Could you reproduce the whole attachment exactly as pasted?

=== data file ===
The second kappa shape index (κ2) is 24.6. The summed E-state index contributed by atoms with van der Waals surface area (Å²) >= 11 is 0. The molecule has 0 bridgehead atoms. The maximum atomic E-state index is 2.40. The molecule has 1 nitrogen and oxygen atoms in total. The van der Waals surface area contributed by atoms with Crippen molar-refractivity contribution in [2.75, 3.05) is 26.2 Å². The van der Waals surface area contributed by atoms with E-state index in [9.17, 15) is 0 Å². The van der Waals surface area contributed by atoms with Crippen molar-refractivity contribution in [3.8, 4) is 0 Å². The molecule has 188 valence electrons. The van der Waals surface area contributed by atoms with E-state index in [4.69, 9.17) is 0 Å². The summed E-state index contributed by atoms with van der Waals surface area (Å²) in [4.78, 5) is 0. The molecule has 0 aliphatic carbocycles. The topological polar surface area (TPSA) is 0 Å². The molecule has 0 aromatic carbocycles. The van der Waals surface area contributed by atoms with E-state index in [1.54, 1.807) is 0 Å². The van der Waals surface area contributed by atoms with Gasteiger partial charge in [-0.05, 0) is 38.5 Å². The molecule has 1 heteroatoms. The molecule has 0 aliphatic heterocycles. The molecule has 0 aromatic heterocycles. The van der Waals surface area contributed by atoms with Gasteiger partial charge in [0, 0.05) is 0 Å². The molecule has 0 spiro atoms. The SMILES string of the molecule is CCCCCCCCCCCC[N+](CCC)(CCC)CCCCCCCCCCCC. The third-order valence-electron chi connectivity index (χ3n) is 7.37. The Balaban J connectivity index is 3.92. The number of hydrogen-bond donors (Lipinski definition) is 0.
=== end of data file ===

The second kappa shape index (κ2) is 24.6. The summed E-state index contributed by atoms with van der Waals surface area (Å²) >= 11 is 0. The molecule has 0 bridgehead atoms. The maximum atomic E-state index is 2.40. The molecule has 1 nitrogen and oxygen atoms in total. The van der Waals surface area contributed by atoms with Crippen molar-refractivity contribution in [2.75, 3.05) is 26.2 Å². The van der Waals surface area contributed by atoms with E-state index in [9.17, 15) is 0 Å². The van der Waals surface area contributed by atoms with Crippen molar-refractivity contribution in [3.8, 4) is 0 Å². The molecule has 188 valence electrons. The van der Waals surface area contributed by atoms with E-state index in [4.69, 9.17) is 0 Å². The summed E-state index contributed by atoms with van der Waals surface area (Å²) in [4.78, 5) is 0. The molecule has 0 aliphatic carbocycles. The topological polar surface area (TPSA) is 0 Å². The molecule has 0 aromatic carbocycles. The van der Waals surface area contributed by atoms with E-state index in [1.54, 1.807) is 0 Å². The van der Waals surface area contributed by atoms with Gasteiger partial charge in [-0.05, 0) is 38.5 Å². The molecule has 1 heteroatoms. The molecule has 0 aliphatic heterocycles. The molecule has 0 aromatic heterocycles. The van der Waals surface area contributed by atoms with Gasteiger partial charge in [0, 0.05) is 0 Å². The molecule has 0 spiro atoms. The SMILES string of the molecule is CCCCCCCCCCCC[N+](CCC)(CCC)CCCCCCCCCCCC. The third-order valence-electron chi connectivity index (χ3n) is 7.37. The Balaban J connectivity index is 3.92. The number of hydrogen-bond donors (Lipinski definition) is 0.